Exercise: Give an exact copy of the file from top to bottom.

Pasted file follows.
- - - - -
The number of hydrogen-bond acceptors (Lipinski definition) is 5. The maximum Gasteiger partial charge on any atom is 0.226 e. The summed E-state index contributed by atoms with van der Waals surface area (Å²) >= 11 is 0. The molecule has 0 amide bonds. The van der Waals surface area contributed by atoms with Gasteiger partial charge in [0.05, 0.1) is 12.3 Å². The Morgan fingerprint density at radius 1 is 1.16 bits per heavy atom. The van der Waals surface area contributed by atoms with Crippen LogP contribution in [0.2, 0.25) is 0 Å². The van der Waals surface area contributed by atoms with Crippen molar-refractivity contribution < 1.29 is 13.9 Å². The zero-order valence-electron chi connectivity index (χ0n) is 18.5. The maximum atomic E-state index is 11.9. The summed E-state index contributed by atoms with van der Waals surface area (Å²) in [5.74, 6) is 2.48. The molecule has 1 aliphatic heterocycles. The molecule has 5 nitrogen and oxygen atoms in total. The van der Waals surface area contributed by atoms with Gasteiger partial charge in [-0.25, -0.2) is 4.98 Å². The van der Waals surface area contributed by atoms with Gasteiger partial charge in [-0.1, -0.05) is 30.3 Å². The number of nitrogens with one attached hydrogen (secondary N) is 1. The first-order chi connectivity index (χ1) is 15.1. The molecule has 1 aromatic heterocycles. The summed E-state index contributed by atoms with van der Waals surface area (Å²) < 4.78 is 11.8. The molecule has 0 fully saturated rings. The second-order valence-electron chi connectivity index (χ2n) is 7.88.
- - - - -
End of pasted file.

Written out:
The number of hydrogen-bond acceptors (Lipinski definition) is 5. The maximum Gasteiger partial charge on any atom is 0.226 e. The summed E-state index contributed by atoms with van der Waals surface area (Å²) >= 11 is 0. The molecule has 0 amide bonds. The van der Waals surface area contributed by atoms with Gasteiger partial charge in [0.05, 0.1) is 12.3 Å². The Morgan fingerprint density at radius 1 is 1.16 bits per heavy atom. The van der Waals surface area contributed by atoms with Crippen LogP contribution in [0.2, 0.25) is 0 Å². The van der Waals surface area contributed by atoms with Crippen molar-refractivity contribution < 1.29 is 13.9 Å². The zero-order valence-electron chi connectivity index (χ0n) is 18.5. The maximum atomic E-state index is 11.9. The summed E-state index contributed by atoms with van der Waals surface area (Å²) in [5.74, 6) is 2.48. The molecule has 1 aliphatic heterocycles. The molecule has 5 nitrogen and oxygen atoms in total. The van der Waals surface area contributed by atoms with Gasteiger partial charge in [-0.25, -0.2) is 4.98 Å². The van der Waals surface area contributed by atoms with Gasteiger partial charge in [-0.1, -0.05) is 30.3 Å². The number of nitrogens with one attached hydrogen (secondary N) is 1. The first-order chi connectivity index (χ1) is 15.1. The molecule has 1 aromatic heterocycles. The summed E-state index contributed by atoms with van der Waals surface area (Å²) < 4.78 is 11.8. The molecule has 0 fully saturated rings. The second-order valence-electron chi connectivity index (χ2n) is 7.88.